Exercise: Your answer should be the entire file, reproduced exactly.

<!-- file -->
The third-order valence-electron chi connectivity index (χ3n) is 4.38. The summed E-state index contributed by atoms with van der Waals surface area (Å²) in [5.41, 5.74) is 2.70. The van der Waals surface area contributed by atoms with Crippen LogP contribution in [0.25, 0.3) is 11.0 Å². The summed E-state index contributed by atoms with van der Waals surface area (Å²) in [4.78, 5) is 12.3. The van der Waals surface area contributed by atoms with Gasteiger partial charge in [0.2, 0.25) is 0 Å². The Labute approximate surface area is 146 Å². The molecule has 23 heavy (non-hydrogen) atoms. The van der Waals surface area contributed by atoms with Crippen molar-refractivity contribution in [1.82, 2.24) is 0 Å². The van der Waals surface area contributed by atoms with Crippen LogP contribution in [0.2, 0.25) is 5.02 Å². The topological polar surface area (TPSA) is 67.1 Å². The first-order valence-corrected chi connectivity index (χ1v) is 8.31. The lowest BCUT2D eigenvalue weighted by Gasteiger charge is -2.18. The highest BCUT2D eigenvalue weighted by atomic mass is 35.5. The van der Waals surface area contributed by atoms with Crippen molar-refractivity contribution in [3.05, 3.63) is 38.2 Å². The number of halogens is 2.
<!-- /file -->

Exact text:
The third-order valence-electron chi connectivity index (χ3n) is 4.38. The summed E-state index contributed by atoms with van der Waals surface area (Å²) in [5.41, 5.74) is 2.70. The van der Waals surface area contributed by atoms with Crippen LogP contribution in [0.25, 0.3) is 11.0 Å². The summed E-state index contributed by atoms with van der Waals surface area (Å²) in [4.78, 5) is 12.3. The van der Waals surface area contributed by atoms with Gasteiger partial charge in [0.2, 0.25) is 0 Å². The Labute approximate surface area is 146 Å². The molecule has 23 heavy (non-hydrogen) atoms. The van der Waals surface area contributed by atoms with Crippen molar-refractivity contribution in [1.82, 2.24) is 0 Å². The van der Waals surface area contributed by atoms with Crippen LogP contribution in [0.2, 0.25) is 5.02 Å². The topological polar surface area (TPSA) is 67.1 Å². The first-order valence-corrected chi connectivity index (χ1v) is 8.31. The lowest BCUT2D eigenvalue weighted by Gasteiger charge is -2.18. The highest BCUT2D eigenvalue weighted by atomic mass is 35.5. The van der Waals surface area contributed by atoms with Crippen molar-refractivity contribution in [3.05, 3.63) is 38.2 Å². The number of halogens is 2.